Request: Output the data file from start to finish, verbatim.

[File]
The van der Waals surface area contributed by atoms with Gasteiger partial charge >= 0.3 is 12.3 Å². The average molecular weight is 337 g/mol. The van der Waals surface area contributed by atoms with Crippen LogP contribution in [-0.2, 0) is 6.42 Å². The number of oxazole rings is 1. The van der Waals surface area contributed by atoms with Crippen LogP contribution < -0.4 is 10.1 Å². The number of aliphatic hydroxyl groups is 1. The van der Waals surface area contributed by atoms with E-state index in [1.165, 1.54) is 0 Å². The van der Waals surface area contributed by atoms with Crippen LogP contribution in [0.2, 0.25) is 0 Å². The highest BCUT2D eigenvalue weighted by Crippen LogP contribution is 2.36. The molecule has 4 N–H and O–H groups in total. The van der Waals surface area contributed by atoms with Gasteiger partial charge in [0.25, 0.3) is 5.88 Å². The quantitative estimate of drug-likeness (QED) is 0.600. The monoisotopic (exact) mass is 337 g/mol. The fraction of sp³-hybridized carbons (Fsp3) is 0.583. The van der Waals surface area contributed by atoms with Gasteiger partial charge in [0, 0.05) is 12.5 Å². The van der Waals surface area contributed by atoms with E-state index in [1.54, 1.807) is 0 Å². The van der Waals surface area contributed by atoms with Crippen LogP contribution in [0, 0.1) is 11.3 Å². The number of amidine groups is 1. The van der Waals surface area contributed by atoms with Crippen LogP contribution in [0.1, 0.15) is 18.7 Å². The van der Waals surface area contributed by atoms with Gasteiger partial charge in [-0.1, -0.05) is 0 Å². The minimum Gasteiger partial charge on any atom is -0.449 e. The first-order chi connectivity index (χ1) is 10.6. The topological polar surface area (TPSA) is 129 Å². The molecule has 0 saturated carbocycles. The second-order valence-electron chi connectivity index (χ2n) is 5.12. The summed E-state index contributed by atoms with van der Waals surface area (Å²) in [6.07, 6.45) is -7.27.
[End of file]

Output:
The van der Waals surface area contributed by atoms with Gasteiger partial charge >= 0.3 is 12.3 Å². The average molecular weight is 337 g/mol. The van der Waals surface area contributed by atoms with Crippen LogP contribution in [-0.2, 0) is 6.42 Å². The number of oxazole rings is 1. The van der Waals surface area contributed by atoms with Crippen LogP contribution < -0.4 is 10.1 Å². The number of aliphatic hydroxyl groups is 1. The van der Waals surface area contributed by atoms with E-state index in [1.165, 1.54) is 0 Å². The van der Waals surface area contributed by atoms with Crippen LogP contribution in [0.2, 0.25) is 0 Å². The highest BCUT2D eigenvalue weighted by Crippen LogP contribution is 2.36. The molecule has 4 N–H and O–H groups in total. The van der Waals surface area contributed by atoms with Gasteiger partial charge in [0.25, 0.3) is 5.88 Å². The quantitative estimate of drug-likeness (QED) is 0.600. The monoisotopic (exact) mass is 337 g/mol. The fraction of sp³-hybridized carbons (Fsp3) is 0.583. The van der Waals surface area contributed by atoms with Gasteiger partial charge in [0, 0.05) is 12.5 Å². The van der Waals surface area contributed by atoms with E-state index in [1.54, 1.807) is 0 Å². The van der Waals surface area contributed by atoms with Crippen LogP contribution in [0, 0.1) is 11.3 Å². The number of amidine groups is 1. The van der Waals surface area contributed by atoms with Crippen LogP contribution in [0.1, 0.15) is 18.7 Å². The van der Waals surface area contributed by atoms with Gasteiger partial charge in [-0.1, -0.05) is 0 Å². The minimum Gasteiger partial charge on any atom is -0.449 e. The first-order chi connectivity index (χ1) is 10.6. The topological polar surface area (TPSA) is 129 Å². The molecule has 0 saturated carbocycles. The second-order valence-electron chi connectivity index (χ2n) is 5.12. The summed E-state index contributed by atoms with van der Waals surface area (Å²) in [6.07, 6.45) is -7.27.